X-Men Worst Superhero Team
As far as superhero teams go, the X-Men are pretty bad at being one. Aside from the fact that they’re more “super” than “hero,” their complicated comic book history makes them a complicated team to analyze. Here are the reasons why the X-Men need to get their sh*t together if they’re planning on saving the world.
They cause as many problems as they solve.
A majority of the negative public perception of mutants is due to the existence of the X-Men. Even if they are fighting a supervillain, the supervillain is likely to be a fellow mutant or a team member who has fallen prey to a powerful force. Case in point? The X-Men’s relationship with the Phoenix Force. Aside from the infamous Dark Phoenix storyline that is known for the death of Jean Grey (or “death” of “Jean Grey”), the Phoenix Force also recently inhabited Colossus, Namor, Emma Frost, Cyclops, and Magneto in the Avengers vs. X-Men event.
The big difference, however, is that the self-proclaimed Phoenix Five invited the Phoenix Force in, thinking they could harness the power for good. Yes, they might have superpowers, but the X-Men consistently overestimate their group ability and end up causing more harm than good. And pro tip, if the X-Men are fighting against another super team in the Marvel Universe, the odds are that they’re not on the right side.
The X-Men are really flawed.
I could go on and on about how messed up the X-Men are. Cyclops? Huge jerk. Professor X? Manipulative in all of the worst ways. Emma Frost? Can’t commit to being an actual hero. While these make for great character-based stories, they make the X-Men a bad group of superheroes. You can rarely count on the X-Men to save the world because they’re too busy dealing with their own problems… that have caused major, universe-shifting events.
Company politics has separated them from the rest of the Marvel Universe.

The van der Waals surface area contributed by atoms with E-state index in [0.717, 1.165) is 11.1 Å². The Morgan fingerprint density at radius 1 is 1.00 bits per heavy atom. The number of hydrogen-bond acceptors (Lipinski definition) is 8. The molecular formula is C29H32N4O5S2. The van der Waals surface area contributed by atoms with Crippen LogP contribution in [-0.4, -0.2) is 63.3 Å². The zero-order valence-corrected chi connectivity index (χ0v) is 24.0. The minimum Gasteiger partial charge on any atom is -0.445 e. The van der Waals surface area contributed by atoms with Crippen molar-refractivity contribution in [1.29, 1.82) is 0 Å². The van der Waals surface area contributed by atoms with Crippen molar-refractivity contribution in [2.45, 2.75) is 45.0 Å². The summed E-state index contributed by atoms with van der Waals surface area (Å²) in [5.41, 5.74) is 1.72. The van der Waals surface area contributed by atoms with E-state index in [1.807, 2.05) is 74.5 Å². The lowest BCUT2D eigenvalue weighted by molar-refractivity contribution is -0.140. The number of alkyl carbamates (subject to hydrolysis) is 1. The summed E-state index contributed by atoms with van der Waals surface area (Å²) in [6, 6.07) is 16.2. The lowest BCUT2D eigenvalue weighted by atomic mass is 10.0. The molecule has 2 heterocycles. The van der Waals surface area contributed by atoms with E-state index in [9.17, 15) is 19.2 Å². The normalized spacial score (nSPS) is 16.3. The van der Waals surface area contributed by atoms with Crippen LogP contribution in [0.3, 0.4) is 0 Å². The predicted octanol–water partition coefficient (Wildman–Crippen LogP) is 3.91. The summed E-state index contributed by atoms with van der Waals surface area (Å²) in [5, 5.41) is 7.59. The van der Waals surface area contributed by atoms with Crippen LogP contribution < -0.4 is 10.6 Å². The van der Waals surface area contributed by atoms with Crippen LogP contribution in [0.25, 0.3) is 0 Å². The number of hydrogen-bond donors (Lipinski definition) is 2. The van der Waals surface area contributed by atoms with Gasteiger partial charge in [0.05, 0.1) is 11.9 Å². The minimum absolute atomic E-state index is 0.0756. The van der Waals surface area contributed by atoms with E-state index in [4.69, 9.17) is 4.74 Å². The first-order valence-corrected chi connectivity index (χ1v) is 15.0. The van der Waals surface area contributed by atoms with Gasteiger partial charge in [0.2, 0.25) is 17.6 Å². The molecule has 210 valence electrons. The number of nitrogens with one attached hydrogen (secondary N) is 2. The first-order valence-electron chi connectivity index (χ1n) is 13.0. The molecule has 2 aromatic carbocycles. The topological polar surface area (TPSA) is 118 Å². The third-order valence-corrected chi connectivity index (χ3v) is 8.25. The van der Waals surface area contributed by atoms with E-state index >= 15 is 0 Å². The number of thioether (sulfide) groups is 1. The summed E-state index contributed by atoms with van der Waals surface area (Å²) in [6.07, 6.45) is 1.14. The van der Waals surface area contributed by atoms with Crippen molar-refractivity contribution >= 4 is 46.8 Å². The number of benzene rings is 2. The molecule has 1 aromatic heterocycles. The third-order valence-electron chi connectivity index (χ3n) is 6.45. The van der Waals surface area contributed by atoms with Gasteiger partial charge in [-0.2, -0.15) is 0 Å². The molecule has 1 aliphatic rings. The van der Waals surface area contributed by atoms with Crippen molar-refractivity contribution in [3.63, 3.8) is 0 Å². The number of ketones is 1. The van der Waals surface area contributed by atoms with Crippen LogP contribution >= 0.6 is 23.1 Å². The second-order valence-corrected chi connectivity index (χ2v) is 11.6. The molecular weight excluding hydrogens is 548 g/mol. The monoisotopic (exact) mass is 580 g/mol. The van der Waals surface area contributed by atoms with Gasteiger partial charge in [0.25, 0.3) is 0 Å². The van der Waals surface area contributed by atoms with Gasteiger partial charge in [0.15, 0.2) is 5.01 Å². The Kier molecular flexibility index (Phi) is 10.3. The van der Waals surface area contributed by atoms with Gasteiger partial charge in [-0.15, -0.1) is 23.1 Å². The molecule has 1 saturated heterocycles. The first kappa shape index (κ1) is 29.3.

There is a fan theory that because Fox, not Marvel, can make X-Men films and TV shows – Marvel has put less effort into creating X-Men comics and has also actively lessened their presence in the Marvel Universe. Whether you believe it or not, it’s clear that Marvel comics consistently have the X-Men fight mutant supervillains or focus on mutant politics. This limits the X-Men stories that can be told, and is a corporate reason for why the above two points are so common in X-Men books. Which leads to the last major point…
The X-Men mostly fight themselves.
Yes, sometimes the X-Men are forced to combat forces out of their control (like I mentioned in my first point) but on the whole – they spend too much time fighting other mutant factions than they do saving the world. Of course, the Marvel Universe hates mutants! If you had a feud with a neighbor and it ended by you both destroying your neighborhood, people wouldn’t like you. And it wouldn’t look like you were saving the world, either, it would look like you destroyed a neighborhood.
This is the problem with the X-Men. It’s in part due to corporate restrictions (allegedly) but it’s also because current stories focus too much on X-Men factions. If the X-Men were to uncomplicated themselves (which, I know, is unlikely) they could be elevated to new heights in the Marvel Universe, most definitely for the better.